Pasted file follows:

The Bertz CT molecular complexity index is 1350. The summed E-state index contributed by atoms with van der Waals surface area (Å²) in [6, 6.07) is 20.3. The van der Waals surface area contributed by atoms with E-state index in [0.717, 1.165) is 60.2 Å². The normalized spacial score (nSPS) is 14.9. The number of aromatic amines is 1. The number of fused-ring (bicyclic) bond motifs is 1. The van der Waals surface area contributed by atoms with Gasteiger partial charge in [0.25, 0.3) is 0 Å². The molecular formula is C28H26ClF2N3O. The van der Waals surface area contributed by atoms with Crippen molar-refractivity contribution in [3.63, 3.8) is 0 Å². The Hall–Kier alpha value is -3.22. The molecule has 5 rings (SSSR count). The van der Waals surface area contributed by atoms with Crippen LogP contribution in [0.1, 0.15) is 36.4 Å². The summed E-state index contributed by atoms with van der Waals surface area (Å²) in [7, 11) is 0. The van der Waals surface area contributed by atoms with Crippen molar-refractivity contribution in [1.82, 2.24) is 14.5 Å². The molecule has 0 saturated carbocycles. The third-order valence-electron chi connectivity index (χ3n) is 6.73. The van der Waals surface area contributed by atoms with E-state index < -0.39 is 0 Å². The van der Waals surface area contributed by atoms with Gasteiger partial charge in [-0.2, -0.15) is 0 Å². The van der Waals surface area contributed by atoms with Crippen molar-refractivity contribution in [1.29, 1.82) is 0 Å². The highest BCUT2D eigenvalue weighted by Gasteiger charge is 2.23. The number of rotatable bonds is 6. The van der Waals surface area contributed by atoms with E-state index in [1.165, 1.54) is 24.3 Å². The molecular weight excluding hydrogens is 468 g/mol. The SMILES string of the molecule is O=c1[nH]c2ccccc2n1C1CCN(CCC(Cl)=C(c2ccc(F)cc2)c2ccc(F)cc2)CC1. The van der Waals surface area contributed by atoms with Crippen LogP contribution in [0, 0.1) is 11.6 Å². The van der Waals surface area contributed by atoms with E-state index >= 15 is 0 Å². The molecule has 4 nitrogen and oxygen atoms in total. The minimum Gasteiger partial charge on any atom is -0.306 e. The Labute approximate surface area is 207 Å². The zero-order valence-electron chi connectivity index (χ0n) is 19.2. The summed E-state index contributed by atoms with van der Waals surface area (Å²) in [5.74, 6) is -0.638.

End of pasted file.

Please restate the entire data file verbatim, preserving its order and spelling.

The Bertz CT molecular complexity index is 1350. The summed E-state index contributed by atoms with van der Waals surface area (Å²) in [6, 6.07) is 20.3. The van der Waals surface area contributed by atoms with E-state index in [0.717, 1.165) is 60.2 Å². The normalized spacial score (nSPS) is 14.9. The number of aromatic amines is 1. The number of fused-ring (bicyclic) bond motifs is 1. The van der Waals surface area contributed by atoms with Gasteiger partial charge in [0.25, 0.3) is 0 Å². The molecular formula is C28H26ClF2N3O. The van der Waals surface area contributed by atoms with Crippen molar-refractivity contribution in [3.63, 3.8) is 0 Å². The Hall–Kier alpha value is -3.22. The molecule has 5 rings (SSSR count). The van der Waals surface area contributed by atoms with Crippen LogP contribution in [0.1, 0.15) is 36.4 Å². The summed E-state index contributed by atoms with van der Waals surface area (Å²) in [7, 11) is 0. The van der Waals surface area contributed by atoms with Crippen molar-refractivity contribution in [1.82, 2.24) is 14.5 Å². The molecule has 0 saturated carbocycles. The third-order valence-electron chi connectivity index (χ3n) is 6.73. The van der Waals surface area contributed by atoms with E-state index < -0.39 is 0 Å². The van der Waals surface area contributed by atoms with Gasteiger partial charge in [-0.2, -0.15) is 0 Å². The van der Waals surface area contributed by atoms with Crippen molar-refractivity contribution in [1.29, 1.82) is 0 Å². The highest BCUT2D eigenvalue weighted by Gasteiger charge is 2.23. The number of rotatable bonds is 6. The van der Waals surface area contributed by atoms with E-state index in [1.165, 1.54) is 24.3 Å². The molecular weight excluding hydrogens is 468 g/mol. The SMILES string of the molecule is O=c1[nH]c2ccccc2n1C1CCN(CCC(Cl)=C(c2ccc(F)cc2)c2ccc(F)cc2)CC1. The van der Waals surface area contributed by atoms with Crippen LogP contribution in [0, 0.1) is 11.6 Å². The van der Waals surface area contributed by atoms with E-state index >= 15 is 0 Å². The molecule has 4 nitrogen and oxygen atoms in total. The minimum Gasteiger partial charge on any atom is -0.306 e. The Labute approximate surface area is 207 Å². The zero-order valence-electron chi connectivity index (χ0n) is 19.2. The summed E-state index contributed by atoms with van der Waals surface area (Å²) in [5.74, 6) is -0.638.